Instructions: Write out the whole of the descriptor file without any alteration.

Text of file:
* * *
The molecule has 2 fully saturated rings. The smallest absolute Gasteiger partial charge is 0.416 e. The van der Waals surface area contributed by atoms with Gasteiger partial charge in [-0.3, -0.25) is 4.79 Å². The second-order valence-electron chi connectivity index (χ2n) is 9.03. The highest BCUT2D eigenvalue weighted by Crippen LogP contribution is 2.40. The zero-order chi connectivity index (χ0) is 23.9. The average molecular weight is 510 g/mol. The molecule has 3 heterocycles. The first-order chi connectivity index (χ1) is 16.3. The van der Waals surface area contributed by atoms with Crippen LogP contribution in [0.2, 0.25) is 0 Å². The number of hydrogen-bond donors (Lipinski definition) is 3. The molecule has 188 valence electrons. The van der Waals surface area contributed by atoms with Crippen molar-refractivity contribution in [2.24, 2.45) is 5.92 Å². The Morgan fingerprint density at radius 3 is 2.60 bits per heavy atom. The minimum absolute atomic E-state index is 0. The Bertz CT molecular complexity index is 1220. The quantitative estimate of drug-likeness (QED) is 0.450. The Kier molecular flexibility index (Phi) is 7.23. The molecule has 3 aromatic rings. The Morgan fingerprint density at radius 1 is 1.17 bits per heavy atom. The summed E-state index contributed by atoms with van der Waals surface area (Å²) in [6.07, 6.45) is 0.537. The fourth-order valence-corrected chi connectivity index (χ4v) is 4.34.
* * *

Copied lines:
The molecule has 2 fully saturated rings. The smallest absolute Gasteiger partial charge is 0.416 e. The van der Waals surface area contributed by atoms with Gasteiger partial charge in [-0.3, -0.25) is 4.79 Å². The second-order valence-electron chi connectivity index (χ2n) is 9.03. The highest BCUT2D eigenvalue weighted by Crippen LogP contribution is 2.40. The zero-order chi connectivity index (χ0) is 23.9. The average molecular weight is 510 g/mol. The molecule has 3 heterocycles. The first-order chi connectivity index (χ1) is 16.3. The van der Waals surface area contributed by atoms with Crippen LogP contribution in [0.2, 0.25) is 0 Å². The number of hydrogen-bond donors (Lipinski definition) is 3. The molecule has 188 valence electrons. The van der Waals surface area contributed by atoms with Crippen molar-refractivity contribution in [2.24, 2.45) is 5.92 Å². The Morgan fingerprint density at radius 3 is 2.60 bits per heavy atom. The minimum absolute atomic E-state index is 0. The Bertz CT molecular complexity index is 1220. The quantitative estimate of drug-likeness (QED) is 0.450. The Kier molecular flexibility index (Phi) is 7.23. The molecule has 3 aromatic rings. The Morgan fingerprint density at radius 1 is 1.17 bits per heavy atom. The summed E-state index contributed by atoms with van der Waals surface area (Å²) in [6.07, 6.45) is 0.537. The fourth-order valence-corrected chi connectivity index (χ4v) is 4.34.